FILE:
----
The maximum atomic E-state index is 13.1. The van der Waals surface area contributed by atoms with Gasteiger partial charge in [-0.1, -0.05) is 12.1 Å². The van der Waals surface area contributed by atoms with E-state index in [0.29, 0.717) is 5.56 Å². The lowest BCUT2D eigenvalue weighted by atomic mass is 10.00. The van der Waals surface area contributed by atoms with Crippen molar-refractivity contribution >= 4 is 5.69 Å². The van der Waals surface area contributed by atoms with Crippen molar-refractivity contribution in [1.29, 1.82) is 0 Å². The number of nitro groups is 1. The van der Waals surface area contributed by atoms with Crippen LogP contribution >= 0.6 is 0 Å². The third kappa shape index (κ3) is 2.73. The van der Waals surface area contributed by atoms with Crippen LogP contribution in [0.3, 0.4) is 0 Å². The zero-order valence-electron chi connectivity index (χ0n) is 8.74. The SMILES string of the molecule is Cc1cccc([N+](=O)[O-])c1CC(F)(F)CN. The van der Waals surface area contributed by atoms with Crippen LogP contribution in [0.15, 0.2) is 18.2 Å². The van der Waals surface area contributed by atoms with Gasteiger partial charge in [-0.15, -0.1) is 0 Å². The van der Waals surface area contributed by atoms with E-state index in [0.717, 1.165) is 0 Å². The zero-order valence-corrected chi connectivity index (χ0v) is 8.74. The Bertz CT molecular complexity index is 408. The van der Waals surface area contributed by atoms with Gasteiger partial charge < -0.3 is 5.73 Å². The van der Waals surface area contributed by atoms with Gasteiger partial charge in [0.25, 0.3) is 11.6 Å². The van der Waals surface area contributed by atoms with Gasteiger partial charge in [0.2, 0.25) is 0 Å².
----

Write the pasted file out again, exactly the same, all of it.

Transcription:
The maximum atomic E-state index is 13.1. The van der Waals surface area contributed by atoms with Gasteiger partial charge in [-0.1, -0.05) is 12.1 Å². The van der Waals surface area contributed by atoms with E-state index in [0.29, 0.717) is 5.56 Å². The lowest BCUT2D eigenvalue weighted by atomic mass is 10.00. The van der Waals surface area contributed by atoms with Crippen molar-refractivity contribution >= 4 is 5.69 Å². The van der Waals surface area contributed by atoms with Crippen molar-refractivity contribution in [1.29, 1.82) is 0 Å². The number of nitro groups is 1. The van der Waals surface area contributed by atoms with Crippen LogP contribution >= 0.6 is 0 Å². The third kappa shape index (κ3) is 2.73. The van der Waals surface area contributed by atoms with Crippen LogP contribution in [0.3, 0.4) is 0 Å². The zero-order valence-electron chi connectivity index (χ0n) is 8.74. The SMILES string of the molecule is Cc1cccc([N+](=O)[O-])c1CC(F)(F)CN. The van der Waals surface area contributed by atoms with Crippen LogP contribution in [0.15, 0.2) is 18.2 Å². The van der Waals surface area contributed by atoms with Gasteiger partial charge in [-0.15, -0.1) is 0 Å². The van der Waals surface area contributed by atoms with E-state index in [0.717, 1.165) is 0 Å². The zero-order valence-corrected chi connectivity index (χ0v) is 8.74. The Bertz CT molecular complexity index is 408. The van der Waals surface area contributed by atoms with Gasteiger partial charge < -0.3 is 5.73 Å². The van der Waals surface area contributed by atoms with Gasteiger partial charge in [0.25, 0.3) is 11.6 Å². The van der Waals surface area contributed by atoms with Gasteiger partial charge in [0.2, 0.25) is 0 Å².